Such a reformulation of climactic, repressed violence produces not only a number of reinforcements to psychoanalytical theorisation but also further conclusions. Firstly, most importantly, the analysis proves that stories and images – even if they lack any great originality - are fundamental to the organisation and continuing existence of power and that the relationship with jealousy, revenge and the symbolic mother and father is of paramount importance to being and culture and literature as is the drive towards mastery and slavery and control. Secondly, if it may be assumed that Dahl’s literary formations of subjectivity mirror those cultural formations of subjectivity incorporated or inscribed by the negotiating (male) individual in society, it seems to emerge from analysis that (male) repression is a continuous, never completed process within cultural life; a finding which confirms Freud’s later speculations. It seems that the socially-approved male subject seeks out and requires repressions which painfully reconfigure body and mind according to contingent, grand narratives of being and also that there is an unending struggle of subjectivity between anxiety and relief, slavery and mastery, secret existence and public life. Of course, such a conclusion relies on the assumption that Dahl’s short story has gained its success because it functions cathartically as a deadening of pride, revenge, incestuous desire and rebellion and also as a social reconfiguration of being but I cannot see how this assumption can be incorrect. It is always the plot of Dahl’s short story, the plot of repression, that is praised first and foremost and it is the ending, above all, that is most unforgettable. As Alan Warren writes, “(i)t is this cathartic effect, which no plot summary can convey, that makes Dahl’s stories unique” (Warren 1988: 27).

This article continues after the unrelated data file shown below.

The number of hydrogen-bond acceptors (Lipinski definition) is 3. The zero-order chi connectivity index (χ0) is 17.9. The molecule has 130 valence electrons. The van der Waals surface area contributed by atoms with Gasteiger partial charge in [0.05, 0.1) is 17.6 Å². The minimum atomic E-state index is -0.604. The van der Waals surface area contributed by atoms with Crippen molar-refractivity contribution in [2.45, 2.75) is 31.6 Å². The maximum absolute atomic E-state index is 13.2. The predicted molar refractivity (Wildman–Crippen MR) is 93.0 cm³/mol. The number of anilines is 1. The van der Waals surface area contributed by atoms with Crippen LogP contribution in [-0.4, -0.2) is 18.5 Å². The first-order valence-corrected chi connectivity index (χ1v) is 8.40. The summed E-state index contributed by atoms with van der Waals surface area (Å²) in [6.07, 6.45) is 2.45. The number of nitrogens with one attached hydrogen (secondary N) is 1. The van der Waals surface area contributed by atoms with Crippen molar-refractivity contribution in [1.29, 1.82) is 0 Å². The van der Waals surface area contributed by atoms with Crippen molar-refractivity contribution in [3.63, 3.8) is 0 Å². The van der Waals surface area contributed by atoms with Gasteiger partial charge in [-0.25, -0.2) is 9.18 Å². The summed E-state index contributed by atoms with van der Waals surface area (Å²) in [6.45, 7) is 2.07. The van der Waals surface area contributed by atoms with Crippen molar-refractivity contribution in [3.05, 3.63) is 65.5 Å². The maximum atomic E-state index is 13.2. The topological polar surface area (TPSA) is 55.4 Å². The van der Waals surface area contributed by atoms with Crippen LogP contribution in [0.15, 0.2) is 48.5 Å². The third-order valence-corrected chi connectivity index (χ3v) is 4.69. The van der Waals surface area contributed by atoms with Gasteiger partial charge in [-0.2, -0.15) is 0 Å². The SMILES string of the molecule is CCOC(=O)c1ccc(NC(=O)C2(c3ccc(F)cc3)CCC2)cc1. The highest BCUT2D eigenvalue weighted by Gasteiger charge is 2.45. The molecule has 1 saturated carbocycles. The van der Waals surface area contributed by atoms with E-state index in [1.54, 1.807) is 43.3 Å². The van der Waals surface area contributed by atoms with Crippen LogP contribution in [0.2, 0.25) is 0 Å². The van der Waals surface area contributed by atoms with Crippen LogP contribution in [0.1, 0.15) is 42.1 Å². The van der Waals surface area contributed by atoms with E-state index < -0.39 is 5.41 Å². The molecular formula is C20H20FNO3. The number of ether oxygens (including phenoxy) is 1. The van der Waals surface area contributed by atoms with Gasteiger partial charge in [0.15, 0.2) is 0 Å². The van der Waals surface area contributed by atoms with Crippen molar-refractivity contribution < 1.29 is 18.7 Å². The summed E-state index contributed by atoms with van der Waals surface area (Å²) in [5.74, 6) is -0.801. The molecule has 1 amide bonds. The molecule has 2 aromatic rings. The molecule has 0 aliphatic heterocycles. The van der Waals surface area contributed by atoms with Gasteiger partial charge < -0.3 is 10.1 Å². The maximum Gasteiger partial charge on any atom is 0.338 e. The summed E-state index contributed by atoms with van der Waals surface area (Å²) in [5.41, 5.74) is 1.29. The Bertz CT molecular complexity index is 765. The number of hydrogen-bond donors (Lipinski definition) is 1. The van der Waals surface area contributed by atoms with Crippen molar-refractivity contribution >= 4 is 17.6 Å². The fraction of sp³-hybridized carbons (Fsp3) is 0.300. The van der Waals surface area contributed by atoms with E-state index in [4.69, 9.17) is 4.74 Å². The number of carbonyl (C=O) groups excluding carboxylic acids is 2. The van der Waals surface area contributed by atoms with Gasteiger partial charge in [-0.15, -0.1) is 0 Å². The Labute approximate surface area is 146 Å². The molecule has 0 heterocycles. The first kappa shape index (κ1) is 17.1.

The analysis of Dahl’s short story also reveals another crucial point. Repressed violence itself appears to occupy an integral symbolic space in the text of repression and the ritual (re)production of the self, as suggested by its climactic position. This seems to be because it is founded in the repressed individual’s (conscious) ‘self’-formation through the repeated ‘consuming’ or ‘devouring’ of a liberated, imagined, fictional (unconscious) ‘self’ that is imagined as threatening a stable social identity. Because it is the child that is always devoured in the plot of repression, even if this is only so in an indirect manner in ‘The Last Act’, it seems that the repressed self perpetuates itself in the unconscious act whereby one tier of unconscious mental processes, signifying ‘adult’, ‘sexually normal’, individualised selfhood, consume and therefore eliminate the signified ‘infantile’, ‘sexually aberrant’ and ‘dependent’ (or non-autonomous) self created by another ‘deeper’ tier of the unconscious, or excise such a subjectivity from another socially-approved discursive construction of subjectivity. Repressed personhood and subjectivity therefore seems to be the arena and outcome of a dynamic representational, self-sacrificing struggle which is in constant flux and in which imagined (oral) aggression plays a formative role in individuation and socialisation or discursive codification, which most probably replays an infantile awareness of separation from the mother’s body or breast and a first experience of existential loneliness, powerlessness and individual placing into the world and allows the opportunity to negotiate being and resurrection again and again.